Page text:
Having seen it recently, I’d say Robin Hood: Prince of Thieves probably deserves a higher place on my list. It is not only a highly entertaining medieval romp but also my favorite cinematic version of the Robin Hood story. Removing King John entirely from the story and mixing up some relationships to make them tragically Shakespearean, the filmmakers created a film that is at once exciting, funny, romantic, and now and then stunning.
Kevin Costner is appropriately heroic and likable as Robin Hood, though his lack of English accent is a major inaccuracy to my mind, and Morgan Freeman turns in another spot-on performance as his Moorish companion Azeem. After spending so much time underwater in The Abyss, Mary Elizabeth Mastrantonio decided to go with an easier role as the lovely Maid Marian, who manages to be both a strong fighter and a damsel in distress. The most striking role goes to Alan Rickman, who perfectly embodies the villainy of the Sheriff of Nottingham, though, unlike Hans Gruber from Die Hard, most of Rickman’s scenes here carry a strange dichotomy of wickedness and humor. Also, you’ve got to love that cameo at the end.
I suppose a major reason I like Prince of Thieves is its balance. It doesn’t typecast its characters, or at least only minimally. The atrocities of the Muslims during the Crusades are shown during an early scene, but Azeem proves to be likable, loyal, and highly learned compared with the English. Similarly, the Bishop of Hereford is shown to be greedy and treacherous, but faithful Christianity is also extolled, though less strongly. Robin’s initial thanks to God upon returning home is a good example of this; Friar Tuck’s drunkenness, not so much.
Though Robin Hood: Prince of Thieves is certainly violent, most acts of carnage are left offscreen or hidden with skillful cuts away from bloody wounds. Language is also minimal, though they threw in a lone F-bomb that surprised me greatly. Despite these elements, the film has able, if occasionally over-the-top acting; a number of good one-liners; gorgeous scenery; and a memorably majestic score by Michael Kamen. (If you’ve ever watched the opener for a Disney DVD, you’ve already heard it.) Also, Bryan Adams’s Oscar-nominated “(Everything I Do) I Do It for You” surely deserves a place in my End Credits Song Hall of Fame. It’s a perfect romantic wrap-up to a great movie, one of my VC’s favorites.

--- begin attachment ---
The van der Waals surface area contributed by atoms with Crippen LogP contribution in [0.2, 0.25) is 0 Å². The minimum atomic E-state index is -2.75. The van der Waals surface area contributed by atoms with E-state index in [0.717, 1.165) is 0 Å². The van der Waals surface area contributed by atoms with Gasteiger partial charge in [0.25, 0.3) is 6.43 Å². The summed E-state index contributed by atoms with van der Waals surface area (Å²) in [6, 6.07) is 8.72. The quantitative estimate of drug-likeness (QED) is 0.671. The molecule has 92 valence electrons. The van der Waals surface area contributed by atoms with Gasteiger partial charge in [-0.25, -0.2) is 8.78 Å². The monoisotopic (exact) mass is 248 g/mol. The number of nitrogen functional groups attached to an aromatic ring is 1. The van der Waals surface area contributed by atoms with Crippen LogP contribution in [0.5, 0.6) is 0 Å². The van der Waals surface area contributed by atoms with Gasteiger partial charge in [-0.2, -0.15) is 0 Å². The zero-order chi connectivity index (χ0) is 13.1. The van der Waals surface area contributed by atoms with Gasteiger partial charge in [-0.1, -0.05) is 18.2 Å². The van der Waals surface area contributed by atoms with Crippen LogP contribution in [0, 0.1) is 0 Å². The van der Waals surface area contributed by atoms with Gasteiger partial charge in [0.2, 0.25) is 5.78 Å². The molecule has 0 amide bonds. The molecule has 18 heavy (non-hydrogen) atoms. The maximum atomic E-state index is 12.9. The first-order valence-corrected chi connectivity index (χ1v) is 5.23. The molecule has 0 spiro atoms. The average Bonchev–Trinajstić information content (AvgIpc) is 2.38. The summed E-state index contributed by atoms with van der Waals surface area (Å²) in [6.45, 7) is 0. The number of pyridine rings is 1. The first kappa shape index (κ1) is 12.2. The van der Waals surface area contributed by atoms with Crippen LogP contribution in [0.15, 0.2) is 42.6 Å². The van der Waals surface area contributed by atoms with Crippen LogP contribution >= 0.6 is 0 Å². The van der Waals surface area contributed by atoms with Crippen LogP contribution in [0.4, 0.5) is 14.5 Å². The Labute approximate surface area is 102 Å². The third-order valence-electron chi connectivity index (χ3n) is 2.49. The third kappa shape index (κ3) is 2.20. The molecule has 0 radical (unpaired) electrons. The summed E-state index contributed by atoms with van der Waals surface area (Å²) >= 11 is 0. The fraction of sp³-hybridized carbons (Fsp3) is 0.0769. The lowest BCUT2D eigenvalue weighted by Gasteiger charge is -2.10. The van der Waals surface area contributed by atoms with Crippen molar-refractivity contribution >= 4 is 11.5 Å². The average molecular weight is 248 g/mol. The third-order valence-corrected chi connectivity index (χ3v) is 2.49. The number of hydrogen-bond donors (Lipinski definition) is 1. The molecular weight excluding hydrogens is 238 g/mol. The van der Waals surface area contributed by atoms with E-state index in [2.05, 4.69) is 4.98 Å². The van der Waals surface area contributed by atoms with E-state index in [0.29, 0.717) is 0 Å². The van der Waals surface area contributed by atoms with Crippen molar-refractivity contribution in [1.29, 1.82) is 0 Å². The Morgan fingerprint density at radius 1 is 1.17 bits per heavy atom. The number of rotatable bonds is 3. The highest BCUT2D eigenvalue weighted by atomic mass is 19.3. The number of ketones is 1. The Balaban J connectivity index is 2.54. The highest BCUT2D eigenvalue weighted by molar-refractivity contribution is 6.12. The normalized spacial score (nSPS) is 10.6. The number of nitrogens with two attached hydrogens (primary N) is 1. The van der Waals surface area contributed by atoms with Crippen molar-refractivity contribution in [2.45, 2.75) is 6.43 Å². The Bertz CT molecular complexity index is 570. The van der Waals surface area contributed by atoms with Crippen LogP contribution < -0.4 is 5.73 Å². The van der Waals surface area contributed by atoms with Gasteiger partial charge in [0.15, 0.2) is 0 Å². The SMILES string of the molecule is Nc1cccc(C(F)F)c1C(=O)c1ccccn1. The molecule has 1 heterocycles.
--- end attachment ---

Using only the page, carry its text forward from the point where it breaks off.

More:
Best line: (blind Duncan, not having seen Azeem) “Curse those Moors and Saracens. If it wasn’t for their ungodly ways, Master Robin would never have left. What manner of name is Azeem? Scottish, Cornish?” (Azeem, up close) “Moorish.” (Duncan’s reaction is priceless!)
VC’s Best Line: (Azeem, after foiling an ambush) “No man controls my destiny… especially not one who attacks downwind and stinks of garlic.”Artistry: 6 Characters/Actors: 8 Entertainment: 8 Visual Effects: 7 Originality: 5 Watchability: 8 Other (violence, languages, etc.): -4 TOTAL: 38 out of 60
Next: #239 – Star Trek III: The Search for Spock (I’m moving this week so I may be delayed)
© 2014 S. G. Liput
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